With an exterior crafted out of silicone, made by a very low cost on a 3D printer, the Octobot is the first robot made from an entirely soft material that requires no power and that works autonomously.
Shaped like an octopus and designed to mimic their flexibility and squishiness to fit through cracks and small spaces without breaking, it is impulsed by fluids from inside its structure. As they carry their own fuel supply, it powers the robot through a chemical reaction in its also flexible tank.
The chemical reaction is the result of combining a solution of hydrogen peroxide in water and it getting in contact with a platinum catalyst also on board, it forms water and gas, which is then used to power the movement of the legs/tentacles. The soft, flexible on-board logic directs the reaction produced to control the overall movement of the robot, which is controlled by valves that determine where the fuel is sent.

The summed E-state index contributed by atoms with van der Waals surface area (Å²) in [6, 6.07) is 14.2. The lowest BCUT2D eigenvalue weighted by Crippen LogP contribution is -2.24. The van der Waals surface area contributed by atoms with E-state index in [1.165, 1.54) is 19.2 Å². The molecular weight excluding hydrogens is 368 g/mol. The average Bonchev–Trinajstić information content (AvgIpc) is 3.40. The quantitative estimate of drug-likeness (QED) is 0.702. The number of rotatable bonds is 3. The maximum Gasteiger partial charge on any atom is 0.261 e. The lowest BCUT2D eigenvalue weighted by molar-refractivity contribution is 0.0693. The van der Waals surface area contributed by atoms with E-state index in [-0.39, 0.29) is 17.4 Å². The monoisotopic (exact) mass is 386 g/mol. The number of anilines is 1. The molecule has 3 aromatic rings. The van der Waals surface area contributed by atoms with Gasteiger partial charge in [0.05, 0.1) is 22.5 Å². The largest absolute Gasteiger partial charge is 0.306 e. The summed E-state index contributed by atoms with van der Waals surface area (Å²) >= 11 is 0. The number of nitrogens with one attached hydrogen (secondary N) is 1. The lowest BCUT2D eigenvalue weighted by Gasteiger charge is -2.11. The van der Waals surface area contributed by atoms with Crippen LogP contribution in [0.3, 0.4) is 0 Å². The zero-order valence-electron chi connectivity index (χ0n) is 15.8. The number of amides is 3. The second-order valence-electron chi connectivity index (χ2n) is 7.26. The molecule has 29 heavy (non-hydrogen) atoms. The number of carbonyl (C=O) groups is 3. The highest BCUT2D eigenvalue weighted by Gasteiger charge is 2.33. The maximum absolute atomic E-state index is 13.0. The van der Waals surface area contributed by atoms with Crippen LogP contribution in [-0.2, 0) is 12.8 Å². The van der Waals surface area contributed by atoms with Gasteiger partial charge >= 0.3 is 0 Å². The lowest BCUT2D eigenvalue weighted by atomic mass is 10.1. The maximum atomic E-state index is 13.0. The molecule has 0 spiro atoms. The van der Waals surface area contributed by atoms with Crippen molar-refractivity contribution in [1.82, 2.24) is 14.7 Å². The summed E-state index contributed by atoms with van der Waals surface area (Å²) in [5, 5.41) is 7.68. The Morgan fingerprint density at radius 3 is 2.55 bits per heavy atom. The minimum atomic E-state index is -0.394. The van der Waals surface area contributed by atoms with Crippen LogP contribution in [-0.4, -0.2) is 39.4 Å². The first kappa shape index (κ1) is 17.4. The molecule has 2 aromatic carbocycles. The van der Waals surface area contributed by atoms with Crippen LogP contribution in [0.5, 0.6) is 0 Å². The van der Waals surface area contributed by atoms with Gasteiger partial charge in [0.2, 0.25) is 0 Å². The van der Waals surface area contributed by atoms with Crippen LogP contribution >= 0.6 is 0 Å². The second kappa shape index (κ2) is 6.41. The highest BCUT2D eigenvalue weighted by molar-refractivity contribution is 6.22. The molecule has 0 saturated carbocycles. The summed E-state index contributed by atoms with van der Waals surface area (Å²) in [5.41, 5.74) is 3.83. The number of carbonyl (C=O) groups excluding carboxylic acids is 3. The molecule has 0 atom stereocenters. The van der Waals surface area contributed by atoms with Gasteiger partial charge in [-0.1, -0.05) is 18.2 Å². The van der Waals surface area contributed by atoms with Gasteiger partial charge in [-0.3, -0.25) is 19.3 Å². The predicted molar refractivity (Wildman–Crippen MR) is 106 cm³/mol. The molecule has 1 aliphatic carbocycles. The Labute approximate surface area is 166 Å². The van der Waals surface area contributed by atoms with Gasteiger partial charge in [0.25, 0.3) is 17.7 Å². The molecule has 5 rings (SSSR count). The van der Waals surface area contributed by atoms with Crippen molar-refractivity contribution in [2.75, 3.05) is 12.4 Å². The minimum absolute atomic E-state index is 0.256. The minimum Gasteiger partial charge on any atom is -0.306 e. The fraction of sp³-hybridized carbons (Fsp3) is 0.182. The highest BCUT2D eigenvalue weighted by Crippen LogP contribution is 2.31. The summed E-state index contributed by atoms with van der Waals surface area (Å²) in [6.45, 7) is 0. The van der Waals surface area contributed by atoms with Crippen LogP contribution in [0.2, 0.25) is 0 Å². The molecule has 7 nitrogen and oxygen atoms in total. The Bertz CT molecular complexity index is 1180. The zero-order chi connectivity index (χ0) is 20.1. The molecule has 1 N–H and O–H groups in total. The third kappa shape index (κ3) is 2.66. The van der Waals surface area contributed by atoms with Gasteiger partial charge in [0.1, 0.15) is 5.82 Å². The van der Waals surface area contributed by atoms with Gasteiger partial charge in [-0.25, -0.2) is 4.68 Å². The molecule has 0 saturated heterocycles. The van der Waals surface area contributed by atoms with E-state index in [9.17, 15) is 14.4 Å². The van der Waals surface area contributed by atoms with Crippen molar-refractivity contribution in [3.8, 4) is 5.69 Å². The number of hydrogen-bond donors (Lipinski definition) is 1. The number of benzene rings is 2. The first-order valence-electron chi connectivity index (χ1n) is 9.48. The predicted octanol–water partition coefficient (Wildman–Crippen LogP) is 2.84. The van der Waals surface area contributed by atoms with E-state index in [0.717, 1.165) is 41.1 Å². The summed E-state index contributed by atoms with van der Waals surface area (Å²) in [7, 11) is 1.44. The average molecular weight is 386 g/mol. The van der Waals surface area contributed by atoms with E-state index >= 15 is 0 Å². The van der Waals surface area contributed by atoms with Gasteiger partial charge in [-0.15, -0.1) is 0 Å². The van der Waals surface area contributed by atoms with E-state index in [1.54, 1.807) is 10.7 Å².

And it fits in the palm of your hand, pretty cute and interesting at the same time, it is a creation that had never been done before, made by a team from the University of Harvard.
By being made of purely soft materials on a 3D printer on a very low cost, the creators were able to make 300 of them for trial and error purposes, even though this is just the first step of the creation, but they are right on track. With the technology they’ve developed so far, the team will surely make something great out of it.
It has the capacity to climb and swim, the goal is for it to be able to one day be used for oceanic research and rescue as well as climate sensing and much more, the possibilities for this new generation of robots are abundant; Octobot itself has a lot of potential and its creation cost very affordable, so it looks like it has a very bright future ahead.